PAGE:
Esperanza’s Eventual Appreciation
In Sandra Cisneros’ coming of age story, House on Mango Street, Esperanza, a young Latina living in Chicago with her family, struggles to come to peace with her impoverished community. Although most of her family remains paralyzed by poverty, Esperanza stays motivated to break the mold of her heritage and to escape her impoverished neighborhood on Mango Street. Throughout House on Mango Street, Esperanza sometimes speaks about how she feels defeated and tired of being so ambitious. Sometimes her family and lack of economic privilege hold her back too much. At the same time, Esperanza often feels grounded by her experiences and observations on Mango Street. Overall, Esperanza internally debates whether or not she should be grateful for her culture and community. Esperanza comes of age when she realizes her gratitude for her impoverished community on Mango Street. This realization does not come to Esperanza in one swing movement; however, by the end of the novel, Esperanza has ultimately realized her appreciation for Mango Street because of its important role in her identity.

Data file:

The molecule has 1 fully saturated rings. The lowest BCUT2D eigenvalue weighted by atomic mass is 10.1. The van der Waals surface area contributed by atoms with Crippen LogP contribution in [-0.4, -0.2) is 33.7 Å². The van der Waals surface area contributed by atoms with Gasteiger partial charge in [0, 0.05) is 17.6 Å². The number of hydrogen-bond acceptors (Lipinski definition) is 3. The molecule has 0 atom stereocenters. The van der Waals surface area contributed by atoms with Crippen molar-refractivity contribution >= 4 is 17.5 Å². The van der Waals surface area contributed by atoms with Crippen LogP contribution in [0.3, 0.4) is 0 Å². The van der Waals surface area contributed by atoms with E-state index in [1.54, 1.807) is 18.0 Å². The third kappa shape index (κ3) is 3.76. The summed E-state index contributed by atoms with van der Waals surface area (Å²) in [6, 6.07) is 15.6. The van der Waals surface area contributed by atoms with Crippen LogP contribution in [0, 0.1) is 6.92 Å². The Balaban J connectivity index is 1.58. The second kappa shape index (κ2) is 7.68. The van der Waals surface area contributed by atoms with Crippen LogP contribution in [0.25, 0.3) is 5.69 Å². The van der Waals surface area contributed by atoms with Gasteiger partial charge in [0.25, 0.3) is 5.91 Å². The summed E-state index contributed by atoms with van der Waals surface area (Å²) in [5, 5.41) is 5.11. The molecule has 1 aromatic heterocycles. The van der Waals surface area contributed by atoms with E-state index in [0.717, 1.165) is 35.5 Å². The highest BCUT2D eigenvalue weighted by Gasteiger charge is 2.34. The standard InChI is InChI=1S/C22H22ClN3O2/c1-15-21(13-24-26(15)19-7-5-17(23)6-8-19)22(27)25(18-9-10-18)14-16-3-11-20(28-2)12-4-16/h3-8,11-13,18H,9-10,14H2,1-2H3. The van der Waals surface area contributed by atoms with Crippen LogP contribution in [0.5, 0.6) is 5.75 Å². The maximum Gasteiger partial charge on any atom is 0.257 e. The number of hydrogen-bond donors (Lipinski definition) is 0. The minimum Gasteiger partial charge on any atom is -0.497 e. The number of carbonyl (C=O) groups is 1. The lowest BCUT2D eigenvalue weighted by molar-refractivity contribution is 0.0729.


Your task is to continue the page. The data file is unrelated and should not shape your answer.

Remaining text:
At the beginning of House on Mango Street, young Esperanza conveys her shame in Mango Street. In the first vignette “The House on Mango Street”, Esperanza converses with a nun who also lives in her neighborhood. After the nun asks Esperanza where she lives, Esperanza replies, “The way she said it made me feel like nothing. There. I lived there. I nodded. I knew then I had to have a house. A real house. One I could point to. But this isn’t it. The house on Mango Street isn’t it” (5). Esperanza lacks pride in Mango Street at the beginning of the novel. She repeatedly uses the word “isn’t” to show her disappointment. The word “isn’t” connotes being let down and missing something. Esperanza also uses the word “real” when describing her future home. Esperanza refuses to call her house on Mango Street “real” which shows her true shame in her neighborhood. In general, at the beginning of House on Mango Street, Esperanza complains about most aspects of her life, including her name, heritage, family but most of all, Mango Street. The beginning of House on Mango Street mostly consists of Esperanza explaining her constant disappointment with her life and how she consistently feels let down.